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New Guidelines for Health App Developers

By Christopher Coble, Esq. on March 04, 2016 | Last updated on March 21, 2019

Current estimates value the health app market at around $10 billion. Everyone wants to get in shape, and they want easy access to their health data to help boost their fitness and wellbeing. The trick is giving them access to that data, and storing it, without violating medical privacy laws.

Faced with the uncertainty of whether federal statutes like HIPAA apply to health tracking apps, the Department of Health and Human Services released new guidance to developers and vendors to make sure their health apps are HIPAA-compliant. Here's what you need to know:

Is HIPAA Hungry for You?

The most important question for health app developers is whether they need to comply with the Health Insurance Portability and Accountability Act. HIPAA governs the collection, storage, and sharing of a person's private medical information.

Generally, HIPAA only applies to health plans, health care clearinghouses, and most health care providers. But HIPAA can also apply to business associates of those entities, like those creating or offering an app on behalf of covered entities. According to the guidelines, "a business associate is a person [or entity] who creates, receives, maintains or transmits protected health information (PHI) on behalf of a covered entity or another business associate."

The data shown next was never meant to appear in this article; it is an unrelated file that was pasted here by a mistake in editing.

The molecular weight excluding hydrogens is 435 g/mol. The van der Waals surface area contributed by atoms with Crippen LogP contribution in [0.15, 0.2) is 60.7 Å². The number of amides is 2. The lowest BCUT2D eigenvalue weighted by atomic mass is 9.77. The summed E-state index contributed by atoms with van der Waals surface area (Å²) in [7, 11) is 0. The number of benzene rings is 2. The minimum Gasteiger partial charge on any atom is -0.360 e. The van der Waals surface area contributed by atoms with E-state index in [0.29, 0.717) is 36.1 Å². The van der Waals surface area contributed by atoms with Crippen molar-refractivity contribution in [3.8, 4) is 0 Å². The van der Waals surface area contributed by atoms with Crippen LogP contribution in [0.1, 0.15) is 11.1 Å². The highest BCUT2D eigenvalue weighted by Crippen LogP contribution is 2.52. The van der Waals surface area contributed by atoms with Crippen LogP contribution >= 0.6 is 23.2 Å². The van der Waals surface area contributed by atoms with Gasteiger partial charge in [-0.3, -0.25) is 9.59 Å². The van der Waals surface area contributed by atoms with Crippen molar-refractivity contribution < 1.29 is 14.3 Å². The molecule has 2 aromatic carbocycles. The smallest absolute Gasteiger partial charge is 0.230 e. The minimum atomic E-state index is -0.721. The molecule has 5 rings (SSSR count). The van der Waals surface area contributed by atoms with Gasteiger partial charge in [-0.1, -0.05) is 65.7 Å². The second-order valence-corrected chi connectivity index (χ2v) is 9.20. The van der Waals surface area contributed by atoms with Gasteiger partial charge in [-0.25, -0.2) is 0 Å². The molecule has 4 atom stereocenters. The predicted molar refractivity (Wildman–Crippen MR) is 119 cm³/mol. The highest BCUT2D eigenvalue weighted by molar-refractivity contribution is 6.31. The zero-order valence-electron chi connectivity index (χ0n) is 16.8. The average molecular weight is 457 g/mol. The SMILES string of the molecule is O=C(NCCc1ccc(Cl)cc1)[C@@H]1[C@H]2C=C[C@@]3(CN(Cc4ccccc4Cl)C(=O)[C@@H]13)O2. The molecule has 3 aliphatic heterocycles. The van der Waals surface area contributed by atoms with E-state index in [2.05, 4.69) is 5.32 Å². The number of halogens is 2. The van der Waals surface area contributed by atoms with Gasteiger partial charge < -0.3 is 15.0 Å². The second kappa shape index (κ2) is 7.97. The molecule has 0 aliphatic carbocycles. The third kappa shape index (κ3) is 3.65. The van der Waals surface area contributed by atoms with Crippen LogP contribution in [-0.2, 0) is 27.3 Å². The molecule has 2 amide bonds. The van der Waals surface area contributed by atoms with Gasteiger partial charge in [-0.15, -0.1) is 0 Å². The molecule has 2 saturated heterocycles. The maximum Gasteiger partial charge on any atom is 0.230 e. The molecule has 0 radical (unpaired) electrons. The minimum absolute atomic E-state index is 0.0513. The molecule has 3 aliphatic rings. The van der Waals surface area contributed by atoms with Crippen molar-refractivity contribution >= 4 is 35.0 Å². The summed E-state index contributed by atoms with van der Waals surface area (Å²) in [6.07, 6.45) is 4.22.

Clientele Questionnaire

As the guidelines point out, there is no bright-line rule for determining whether your app will be covered by HIPAA. But it does provide a set of questions that can help you figure it out. Among them:

"Are your clients covered entities?"

"Were you hired by, or are you paid for your service or product by, a covered entity? Or another business contracted to a covered entity?"

"Does a covered entity (or a business associate acting on its behalf) direct you to create, receive, maintain or disclose information related to a patient or health plan member?"

Generally speaking, if you're offering services directly to consumers, and collecting health information only for them or on their behalf, you're probably not subject to HIPAA regulations.

Even so, the privacy of your customers' data should be your highest priority. So if you're creating an app, especially a health-related one, you might want to discuss the legal issues with an experienced business attorney.

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